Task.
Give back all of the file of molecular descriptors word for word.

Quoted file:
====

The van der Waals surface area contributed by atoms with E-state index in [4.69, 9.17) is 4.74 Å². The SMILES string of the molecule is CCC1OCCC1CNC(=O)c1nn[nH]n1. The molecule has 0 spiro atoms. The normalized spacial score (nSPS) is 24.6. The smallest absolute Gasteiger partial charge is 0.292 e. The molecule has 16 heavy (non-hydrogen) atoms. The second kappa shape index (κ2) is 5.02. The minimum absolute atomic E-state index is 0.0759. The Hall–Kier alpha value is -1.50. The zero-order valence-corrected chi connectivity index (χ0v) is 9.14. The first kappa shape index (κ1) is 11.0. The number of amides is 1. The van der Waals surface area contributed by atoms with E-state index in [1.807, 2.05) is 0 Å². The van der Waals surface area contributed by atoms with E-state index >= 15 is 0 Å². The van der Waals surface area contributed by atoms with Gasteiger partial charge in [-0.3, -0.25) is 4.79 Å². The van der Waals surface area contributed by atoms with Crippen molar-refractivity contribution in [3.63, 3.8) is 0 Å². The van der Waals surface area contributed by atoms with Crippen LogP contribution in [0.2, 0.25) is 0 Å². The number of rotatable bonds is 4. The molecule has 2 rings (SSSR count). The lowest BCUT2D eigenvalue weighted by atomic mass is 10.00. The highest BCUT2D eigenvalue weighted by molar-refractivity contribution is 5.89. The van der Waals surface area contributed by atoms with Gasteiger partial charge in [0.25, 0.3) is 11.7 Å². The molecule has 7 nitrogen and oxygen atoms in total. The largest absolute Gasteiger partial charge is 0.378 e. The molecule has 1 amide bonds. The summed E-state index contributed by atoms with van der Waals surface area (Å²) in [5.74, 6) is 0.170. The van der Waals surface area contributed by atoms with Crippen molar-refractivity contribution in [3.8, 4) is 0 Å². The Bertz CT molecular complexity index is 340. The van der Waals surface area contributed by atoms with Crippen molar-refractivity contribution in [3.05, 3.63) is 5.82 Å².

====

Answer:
The van der Waals surface area contributed by atoms with E-state index in [4.69, 9.17) is 4.74 Å². The SMILES string of the molecule is CCC1OCCC1CNC(=O)c1nn[nH]n1. The molecule has 0 spiro atoms. The normalized spacial score (nSPS) is 24.6. The smallest absolute Gasteiger partial charge is 0.292 e. The molecule has 16 heavy (non-hydrogen) atoms. The second kappa shape index (κ2) is 5.02. The minimum absolute atomic E-state index is 0.0759. The Hall–Kier alpha value is -1.50. The zero-order valence-corrected chi connectivity index (χ0v) is 9.14. The first kappa shape index (κ1) is 11.0. The number of amides is 1. The van der Waals surface area contributed by atoms with E-state index in [1.807, 2.05) is 0 Å². The van der Waals surface area contributed by atoms with E-state index >= 15 is 0 Å². The van der Waals surface area contributed by atoms with Gasteiger partial charge in [-0.3, -0.25) is 4.79 Å². The van der Waals surface area contributed by atoms with Crippen molar-refractivity contribution in [3.63, 3.8) is 0 Å². The van der Waals surface area contributed by atoms with Crippen LogP contribution in [0.2, 0.25) is 0 Å². The number of rotatable bonds is 4. The molecule has 2 rings (SSSR count). The lowest BCUT2D eigenvalue weighted by atomic mass is 10.00. The highest BCUT2D eigenvalue weighted by molar-refractivity contribution is 5.89. The van der Waals surface area contributed by atoms with Gasteiger partial charge in [0.25, 0.3) is 11.7 Å². The molecule has 7 nitrogen and oxygen atoms in total. The largest absolute Gasteiger partial charge is 0.378 e. The molecule has 1 amide bonds. The summed E-state index contributed by atoms with van der Waals surface area (Å²) in [5.74, 6) is 0.170. The van der Waals surface area contributed by atoms with Crippen molar-refractivity contribution in [3.8, 4) is 0 Å². The Bertz CT molecular complexity index is 340. The van der Waals surface area contributed by atoms with Crippen molar-refractivity contribution in [3.05, 3.63) is 5.82 Å².